3. Prepare Cells for Imaging

    Note: The plating protocol under this section applies to T cells that express genetically encoded Ca2+ probes and that do not require loading with chemical Ca2+ dyes. When using dyes, additional loading steps need to be followed (see Section D on Dye loading).

    1. Re-suspend cells in media at an optimal concentration just before they are plated on the imaging dishes. When working with freshly isolated T cells (which are small), re-suspend at 4-5 million/ml. This gives a 60-70% confluency when plated on anti-CD3/anti-CD28 coated or PLL coated 35 mm dishes. When working with 2-day activated T cells, which are larger in size, re-suspend at 1 million/ml. The cell suspension should be kept at 37°C (either in 1.5 ml Eppendorf tube or 15 ml Falcon tube, depending on the volume, with the caps loose to ensure CO2 exchange) in the TC incubator on the day of imaging. For imaging, plate approximately 50-100 µl of cell suspension into the center of the 35 mm dish and place the dish (and remaining cells) back in the incubator. Incubation time for T cells plated on imaging dish: 15 min for PLL and approximately 1 h for anti-CD3/anti-CD28.

      Notes:

      1. Ensure sufficient CO2 exchange by keeping the cap loose or open in the incubator. Gently mix cells in the Falcon or Eppendorf tubes every 30 min to prevent formation of cell pellets. Cells will be fine at RT for short periods of time, but it is important to have them at 37°C for imaging, especially with anti-CD3/anti-CD28 coated dishes. It is highly recommended to plate and incubate cells for imaging in a TC Hood close to the microscope. Move cells very gently to the microscope. Moving imaging chambers that contain T cells plated on anti-CD3/anti-CD28 over longer distances can easily cause detachment of the cells. Cells plated on PLL tend to attach better.

      2. In our experience, having a low volume of cell suspension (50-100 µl) in the imaging dish for up to an hour does not adversely affect cell viability. Volume can be increased up to 250 µl if cell viability is a concern. Additional media (2 ml) should be gently added to the sides of the chamber if cells are to be kept in the incubator for a longer time.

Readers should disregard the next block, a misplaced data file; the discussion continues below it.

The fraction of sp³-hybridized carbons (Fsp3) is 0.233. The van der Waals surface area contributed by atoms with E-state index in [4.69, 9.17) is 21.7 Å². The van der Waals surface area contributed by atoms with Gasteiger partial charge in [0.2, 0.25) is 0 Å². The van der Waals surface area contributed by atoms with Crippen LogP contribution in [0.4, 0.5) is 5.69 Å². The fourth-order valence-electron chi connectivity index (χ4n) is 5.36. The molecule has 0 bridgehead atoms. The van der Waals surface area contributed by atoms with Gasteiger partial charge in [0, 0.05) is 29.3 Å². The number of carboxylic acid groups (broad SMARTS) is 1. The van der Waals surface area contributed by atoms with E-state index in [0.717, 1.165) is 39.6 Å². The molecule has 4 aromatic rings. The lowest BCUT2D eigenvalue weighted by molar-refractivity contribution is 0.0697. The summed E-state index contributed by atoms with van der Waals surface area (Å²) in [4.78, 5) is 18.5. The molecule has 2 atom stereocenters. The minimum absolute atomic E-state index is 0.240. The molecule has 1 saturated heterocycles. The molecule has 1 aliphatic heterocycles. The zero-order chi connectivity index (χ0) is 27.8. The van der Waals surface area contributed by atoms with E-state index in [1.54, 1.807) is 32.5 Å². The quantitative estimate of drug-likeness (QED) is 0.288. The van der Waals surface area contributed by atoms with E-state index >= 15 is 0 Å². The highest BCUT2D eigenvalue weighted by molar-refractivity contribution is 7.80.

3. Plating times for cells on PLL: Do not exceed 15 min. Cell viability will be adversely affected after 30 min on PLL. This gives ~15-20 min of imaging time. Less than 10 min of plating may not lead to good cell attachment.

      4. Plating times for cells on anti-CD3/anti-CD28: While 1 h plating is more than sufficient to ensure proper cell attachment and TCR signaling activation, shorter and longer plating times are also possible. Cells can potentially attach within 5-10 min, which might be useful to study the early Ca2+ events of TCR signaling. One may also consider adding the cells to the imaging chamber when on the microscope to get the very early events of T cell signaling. For this, cells would need to be added close to the imaging field right where the objective is, at a very high density and low volume (say 500,000 cells in 10 µl or so). Cells can be imaged up to 24-48 h after plating if the cells are healthy and bathed in sufficient fresh media. This applies more to freshly isolated cells as 2 day-activated cells are more likely to start dying due to the additional period of TCR stimuli.

    2. At the end of the plating time, wash attached cells very gently with 2 ml of the final imaging solution (1 mM Ca2+ Ringer’s solution) twice to remove unattached cells. Gently add fresh imaging buffer to attached cells and mount on the microscope for imaging.